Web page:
Gazing into the distance, we adjust our focus and unconsciously scan our eyes back and forth across objects that capture our attention. So what do echolocating animals do when performing the acoustic equivalent? Explaining that echolocating porpoises produce intermittent echolocation clicks – listening for the reflection before clicking again – Danuta Wisniewska from Aarhus University, Denmark, adds that stationary porpoises can adjust the depth of their ‘acoustic gaze’ by decreasing the click rate as the target is moved farther away and increasing the volume. In other words, they can adjust their gaze by matching the click rate and volume to the distance from an object. However, echolocating animals are rarely stationary in the wild, ‘So I thought it would be an interesting problem to see how the animals use their echolocation while performing a more natural task’, Wisniewska says. Fortunately, Aarhus is just a two hour drive from the Fjord&Bælt centre, home to three trained porpoises – Freja, Eigil and Sif – who are old hands at working with research scientists, so Wisniewska and her colleagues Kristian Beedholm, Magnus Wahlberg and Peter Madsen travelled to the aquarium to find out whether the moving animals adjust their click rate and volume to match their acoustic gaze to their distance from objects (p. 4358).


‘The nice thing about Fjord&Bælt is that the porpoises live in a rich natural environment, so they have maintained their echolocation’, explains Wisniewska. The Fjord&Bælt trainers patiently taught each of the porpoises to approach and recognise an aluminium sphere suspended in the water with their eyes covered. Then the team trained the blindfolded animals to distinguish between the submerged aluminium sphere and another sphere (made from Plexiglas, PVC, brass or steel), with stainless steel the most difficult to distinguish because of the similarity in density to aluminium.

Once the porpoises were comfortable with the task, Wisniewska began recording their echolocation clicks to discover whether the porpoises directed their gaze and matched the volume and click rate to their distance from the target object. Positioning two small hydrophones just above each of the spheres to record the incoming echolocation clicks, the team also attached a digital tag – designed by Mark Johnson – to the back of each porpoise to record the acoustic reflections. In addition, they filmed the porpoises so that they knew the animals’ locations at all times to allow Wisniewska to estimate the distance of the animals to the targets.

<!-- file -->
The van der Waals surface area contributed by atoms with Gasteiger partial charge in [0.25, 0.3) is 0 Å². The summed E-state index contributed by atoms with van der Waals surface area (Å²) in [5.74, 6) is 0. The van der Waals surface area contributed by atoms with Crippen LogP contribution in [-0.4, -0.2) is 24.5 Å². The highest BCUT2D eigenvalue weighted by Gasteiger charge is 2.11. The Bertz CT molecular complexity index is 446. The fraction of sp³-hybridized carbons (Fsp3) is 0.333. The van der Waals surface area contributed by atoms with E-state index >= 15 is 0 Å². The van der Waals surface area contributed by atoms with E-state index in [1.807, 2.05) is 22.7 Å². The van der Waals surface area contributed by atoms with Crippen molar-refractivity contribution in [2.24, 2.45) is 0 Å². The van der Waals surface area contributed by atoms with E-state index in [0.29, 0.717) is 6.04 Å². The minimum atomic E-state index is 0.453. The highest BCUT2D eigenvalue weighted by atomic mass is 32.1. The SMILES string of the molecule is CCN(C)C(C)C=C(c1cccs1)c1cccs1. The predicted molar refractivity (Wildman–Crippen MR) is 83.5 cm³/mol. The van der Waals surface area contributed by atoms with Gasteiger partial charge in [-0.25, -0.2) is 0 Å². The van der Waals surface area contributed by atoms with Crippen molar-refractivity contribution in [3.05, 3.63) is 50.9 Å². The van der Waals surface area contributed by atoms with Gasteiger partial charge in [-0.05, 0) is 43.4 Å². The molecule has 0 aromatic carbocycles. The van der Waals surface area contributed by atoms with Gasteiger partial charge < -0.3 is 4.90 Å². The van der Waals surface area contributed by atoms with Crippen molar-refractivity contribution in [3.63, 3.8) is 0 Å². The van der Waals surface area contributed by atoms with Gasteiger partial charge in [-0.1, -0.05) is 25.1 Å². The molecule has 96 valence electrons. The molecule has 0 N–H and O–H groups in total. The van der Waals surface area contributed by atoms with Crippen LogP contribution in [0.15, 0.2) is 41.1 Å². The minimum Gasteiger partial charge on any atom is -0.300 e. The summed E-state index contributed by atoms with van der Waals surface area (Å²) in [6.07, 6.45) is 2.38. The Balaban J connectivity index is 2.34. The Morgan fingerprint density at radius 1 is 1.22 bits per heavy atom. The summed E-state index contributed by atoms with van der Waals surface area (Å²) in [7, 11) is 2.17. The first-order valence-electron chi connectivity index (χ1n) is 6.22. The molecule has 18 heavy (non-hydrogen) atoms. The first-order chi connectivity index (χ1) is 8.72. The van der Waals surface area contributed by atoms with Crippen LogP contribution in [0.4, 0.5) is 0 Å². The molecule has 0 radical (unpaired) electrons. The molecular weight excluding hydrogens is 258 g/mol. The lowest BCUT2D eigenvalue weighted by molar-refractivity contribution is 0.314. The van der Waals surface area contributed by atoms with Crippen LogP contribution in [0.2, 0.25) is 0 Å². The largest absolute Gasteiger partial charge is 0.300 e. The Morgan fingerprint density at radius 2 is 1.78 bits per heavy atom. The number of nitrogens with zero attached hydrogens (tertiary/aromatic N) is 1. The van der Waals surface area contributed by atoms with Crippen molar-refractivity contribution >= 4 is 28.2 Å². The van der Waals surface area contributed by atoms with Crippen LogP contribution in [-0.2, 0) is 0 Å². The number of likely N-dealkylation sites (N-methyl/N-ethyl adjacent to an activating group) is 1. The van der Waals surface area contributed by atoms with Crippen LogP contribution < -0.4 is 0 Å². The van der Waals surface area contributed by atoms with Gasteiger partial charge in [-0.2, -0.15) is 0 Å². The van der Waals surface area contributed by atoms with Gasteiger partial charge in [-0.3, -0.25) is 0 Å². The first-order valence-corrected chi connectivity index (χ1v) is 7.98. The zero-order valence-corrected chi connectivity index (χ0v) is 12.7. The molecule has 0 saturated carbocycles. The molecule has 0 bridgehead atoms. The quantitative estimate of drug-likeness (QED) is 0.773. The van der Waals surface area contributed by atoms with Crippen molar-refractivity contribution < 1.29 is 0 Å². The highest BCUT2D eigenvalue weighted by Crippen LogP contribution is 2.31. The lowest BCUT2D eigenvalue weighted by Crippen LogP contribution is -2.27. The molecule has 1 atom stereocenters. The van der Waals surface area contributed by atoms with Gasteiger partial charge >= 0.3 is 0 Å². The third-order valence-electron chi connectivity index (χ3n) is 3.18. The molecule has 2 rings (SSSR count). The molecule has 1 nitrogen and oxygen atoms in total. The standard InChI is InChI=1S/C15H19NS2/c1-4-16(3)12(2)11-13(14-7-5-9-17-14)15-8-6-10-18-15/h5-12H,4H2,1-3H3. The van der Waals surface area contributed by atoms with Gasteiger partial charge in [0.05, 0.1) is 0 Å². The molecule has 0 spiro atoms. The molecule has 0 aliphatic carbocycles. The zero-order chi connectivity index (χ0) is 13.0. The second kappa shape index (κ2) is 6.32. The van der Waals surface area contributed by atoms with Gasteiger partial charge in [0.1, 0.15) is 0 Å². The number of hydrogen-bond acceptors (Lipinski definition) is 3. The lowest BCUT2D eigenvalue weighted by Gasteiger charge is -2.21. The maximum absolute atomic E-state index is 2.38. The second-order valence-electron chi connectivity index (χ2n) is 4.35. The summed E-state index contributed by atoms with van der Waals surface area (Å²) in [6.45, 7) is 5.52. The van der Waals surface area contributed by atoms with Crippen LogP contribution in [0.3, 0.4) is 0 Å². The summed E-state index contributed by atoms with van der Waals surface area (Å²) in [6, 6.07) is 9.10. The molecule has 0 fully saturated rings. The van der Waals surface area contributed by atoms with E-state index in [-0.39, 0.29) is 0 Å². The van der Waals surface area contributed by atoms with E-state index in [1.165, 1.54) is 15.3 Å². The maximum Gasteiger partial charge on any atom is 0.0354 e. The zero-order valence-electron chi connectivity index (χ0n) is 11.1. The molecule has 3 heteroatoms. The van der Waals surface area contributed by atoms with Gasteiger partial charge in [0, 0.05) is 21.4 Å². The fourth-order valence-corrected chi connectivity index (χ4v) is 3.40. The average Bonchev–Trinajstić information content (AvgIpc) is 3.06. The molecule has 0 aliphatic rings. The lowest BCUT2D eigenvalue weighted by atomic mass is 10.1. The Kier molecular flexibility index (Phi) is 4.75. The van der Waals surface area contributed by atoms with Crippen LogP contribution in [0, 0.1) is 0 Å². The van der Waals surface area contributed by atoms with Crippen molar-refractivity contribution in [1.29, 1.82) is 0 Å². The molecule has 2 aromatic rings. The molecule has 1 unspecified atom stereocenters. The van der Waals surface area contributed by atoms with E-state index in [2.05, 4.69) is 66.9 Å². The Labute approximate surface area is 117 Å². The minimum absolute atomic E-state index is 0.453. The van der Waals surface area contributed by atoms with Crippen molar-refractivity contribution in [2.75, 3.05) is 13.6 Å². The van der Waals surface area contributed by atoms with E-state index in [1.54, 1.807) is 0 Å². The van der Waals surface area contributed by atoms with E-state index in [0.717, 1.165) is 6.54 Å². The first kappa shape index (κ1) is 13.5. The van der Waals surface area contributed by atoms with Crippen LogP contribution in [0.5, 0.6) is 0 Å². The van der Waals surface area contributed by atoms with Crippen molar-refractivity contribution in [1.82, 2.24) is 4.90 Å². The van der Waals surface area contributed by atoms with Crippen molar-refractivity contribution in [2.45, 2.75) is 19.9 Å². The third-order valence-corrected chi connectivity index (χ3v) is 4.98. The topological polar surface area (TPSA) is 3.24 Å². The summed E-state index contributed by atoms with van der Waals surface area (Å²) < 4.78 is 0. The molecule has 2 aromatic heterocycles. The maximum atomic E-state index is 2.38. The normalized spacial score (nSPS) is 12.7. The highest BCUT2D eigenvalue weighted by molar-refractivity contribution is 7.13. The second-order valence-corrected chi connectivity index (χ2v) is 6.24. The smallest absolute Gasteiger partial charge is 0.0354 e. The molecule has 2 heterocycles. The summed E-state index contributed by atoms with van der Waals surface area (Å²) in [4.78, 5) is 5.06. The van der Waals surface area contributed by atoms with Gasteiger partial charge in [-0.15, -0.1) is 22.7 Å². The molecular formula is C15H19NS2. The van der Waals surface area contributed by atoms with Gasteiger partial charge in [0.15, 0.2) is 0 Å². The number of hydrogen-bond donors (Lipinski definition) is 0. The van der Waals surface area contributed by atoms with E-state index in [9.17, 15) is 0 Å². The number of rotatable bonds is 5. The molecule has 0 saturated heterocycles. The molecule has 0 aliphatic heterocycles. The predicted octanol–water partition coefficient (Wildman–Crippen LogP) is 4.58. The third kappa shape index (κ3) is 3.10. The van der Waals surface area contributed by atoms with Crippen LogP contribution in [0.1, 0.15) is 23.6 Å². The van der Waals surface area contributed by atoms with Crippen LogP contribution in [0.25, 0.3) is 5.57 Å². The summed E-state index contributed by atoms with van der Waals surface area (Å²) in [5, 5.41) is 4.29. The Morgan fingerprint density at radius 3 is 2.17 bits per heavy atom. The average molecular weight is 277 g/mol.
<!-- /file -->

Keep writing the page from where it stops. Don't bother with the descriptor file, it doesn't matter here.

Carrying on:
After painstakingly synchronising all three systems, Wisniewska eventually recorded 95 successful trials. When she analysed the click rates and volumes, Wisniewska could see that the animals were controlling the direction of their echolocation beams and the acoustic gaze with high precision. Scanning the acoustic beam back and forth across the two spheres as they approached, the porpoises accurately adjusted the click rate and volume to match their gaze to their distance from the targets before switching to a continual buzz of clicks during the final moments as they closed in on, and correctly identified, the aluminium sphere.

However, the porpoises didn’t always get it right. Wisniewska explains that on some occasions, the animals mistook the sphere made from one of the other materials for the target aluminium sphere. However, having realised its mistake at the final moment, the porpoise was able to swiftly turn its gaze back to the aluminium sphere, instantly selecting the correct click rate for that distance. ‘They remember where the object is, they use spatial memory and they control the click rate to match their gaze to the distance from the object’, explains Wisniewska.

D. M.
P. T.
Acoustic gaze adjustments during active target selection in echolocating porpoises
J. Exp. Biol.